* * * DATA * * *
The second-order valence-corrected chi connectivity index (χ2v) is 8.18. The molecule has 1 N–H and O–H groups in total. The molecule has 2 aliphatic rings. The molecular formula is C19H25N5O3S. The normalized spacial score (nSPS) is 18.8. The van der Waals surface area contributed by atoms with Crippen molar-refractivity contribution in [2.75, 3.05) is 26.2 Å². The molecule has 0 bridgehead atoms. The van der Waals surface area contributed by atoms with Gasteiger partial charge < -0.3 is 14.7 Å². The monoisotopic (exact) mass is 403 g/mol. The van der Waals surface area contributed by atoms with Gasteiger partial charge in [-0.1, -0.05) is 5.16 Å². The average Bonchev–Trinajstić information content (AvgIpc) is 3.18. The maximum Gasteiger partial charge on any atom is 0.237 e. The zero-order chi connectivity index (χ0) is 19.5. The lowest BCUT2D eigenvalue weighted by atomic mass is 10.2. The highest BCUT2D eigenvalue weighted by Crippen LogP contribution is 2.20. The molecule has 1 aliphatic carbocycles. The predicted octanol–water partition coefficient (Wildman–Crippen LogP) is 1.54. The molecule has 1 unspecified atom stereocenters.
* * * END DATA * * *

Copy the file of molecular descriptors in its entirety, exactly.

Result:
The second-order valence-corrected chi connectivity index (χ2v) is 8.18. The molecule has 1 N–H and O–H groups in total. The molecule has 2 aliphatic rings. The molecular formula is C19H25N5O3S. The normalized spacial score (nSPS) is 18.8. The van der Waals surface area contributed by atoms with Crippen molar-refractivity contribution in [2.75, 3.05) is 26.2 Å². The molecule has 0 bridgehead atoms. The van der Waals surface area contributed by atoms with Gasteiger partial charge < -0.3 is 14.7 Å². The monoisotopic (exact) mass is 403 g/mol. The van der Waals surface area contributed by atoms with Gasteiger partial charge in [-0.1, -0.05) is 5.16 Å². The average Bonchev–Trinajstić information content (AvgIpc) is 3.18. The maximum Gasteiger partial charge on any atom is 0.237 e. The zero-order chi connectivity index (χ0) is 19.5. The lowest BCUT2D eigenvalue weighted by atomic mass is 10.2. The highest BCUT2D eigenvalue weighted by Crippen LogP contribution is 2.20. The molecule has 1 aliphatic carbocycles. The predicted octanol–water partition coefficient (Wildman–Crippen LogP) is 1.54. The molecule has 1 unspecified atom stereocenters.